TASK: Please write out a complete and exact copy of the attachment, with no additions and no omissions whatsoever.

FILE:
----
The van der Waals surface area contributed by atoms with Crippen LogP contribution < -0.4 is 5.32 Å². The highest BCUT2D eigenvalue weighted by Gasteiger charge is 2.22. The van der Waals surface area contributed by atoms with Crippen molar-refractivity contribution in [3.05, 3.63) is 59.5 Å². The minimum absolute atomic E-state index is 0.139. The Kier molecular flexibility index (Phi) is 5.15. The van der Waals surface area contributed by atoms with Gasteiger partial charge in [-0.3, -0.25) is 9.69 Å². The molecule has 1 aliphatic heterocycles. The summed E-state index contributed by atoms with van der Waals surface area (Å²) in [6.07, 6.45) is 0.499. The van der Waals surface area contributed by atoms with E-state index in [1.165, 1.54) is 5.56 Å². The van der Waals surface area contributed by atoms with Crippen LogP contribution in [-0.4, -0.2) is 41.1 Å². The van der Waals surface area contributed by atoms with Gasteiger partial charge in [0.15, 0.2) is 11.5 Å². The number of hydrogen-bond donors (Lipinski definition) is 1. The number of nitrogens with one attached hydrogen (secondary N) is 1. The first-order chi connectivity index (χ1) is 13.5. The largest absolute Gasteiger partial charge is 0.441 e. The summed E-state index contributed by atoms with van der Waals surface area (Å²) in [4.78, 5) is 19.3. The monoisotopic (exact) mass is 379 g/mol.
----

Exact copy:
The van der Waals surface area contributed by atoms with Crippen LogP contribution < -0.4 is 5.32 Å². The highest BCUT2D eigenvalue weighted by Gasteiger charge is 2.22. The van der Waals surface area contributed by atoms with Crippen molar-refractivity contribution in [3.05, 3.63) is 59.5 Å². The minimum absolute atomic E-state index is 0.139. The Kier molecular flexibility index (Phi) is 5.15. The van der Waals surface area contributed by atoms with Gasteiger partial charge in [-0.3, -0.25) is 9.69 Å². The molecule has 1 aliphatic heterocycles. The summed E-state index contributed by atoms with van der Waals surface area (Å²) in [6.07, 6.45) is 0.499. The van der Waals surface area contributed by atoms with E-state index in [1.165, 1.54) is 5.56 Å². The van der Waals surface area contributed by atoms with Crippen LogP contribution in [-0.4, -0.2) is 41.1 Å². The van der Waals surface area contributed by atoms with Gasteiger partial charge in [0.15, 0.2) is 11.5 Å². The number of hydrogen-bond donors (Lipinski definition) is 1. The number of nitrogens with one attached hydrogen (secondary N) is 1. The first-order chi connectivity index (χ1) is 13.5. The largest absolute Gasteiger partial charge is 0.441 e. The summed E-state index contributed by atoms with van der Waals surface area (Å²) in [4.78, 5) is 19.3. The monoisotopic (exact) mass is 379 g/mol.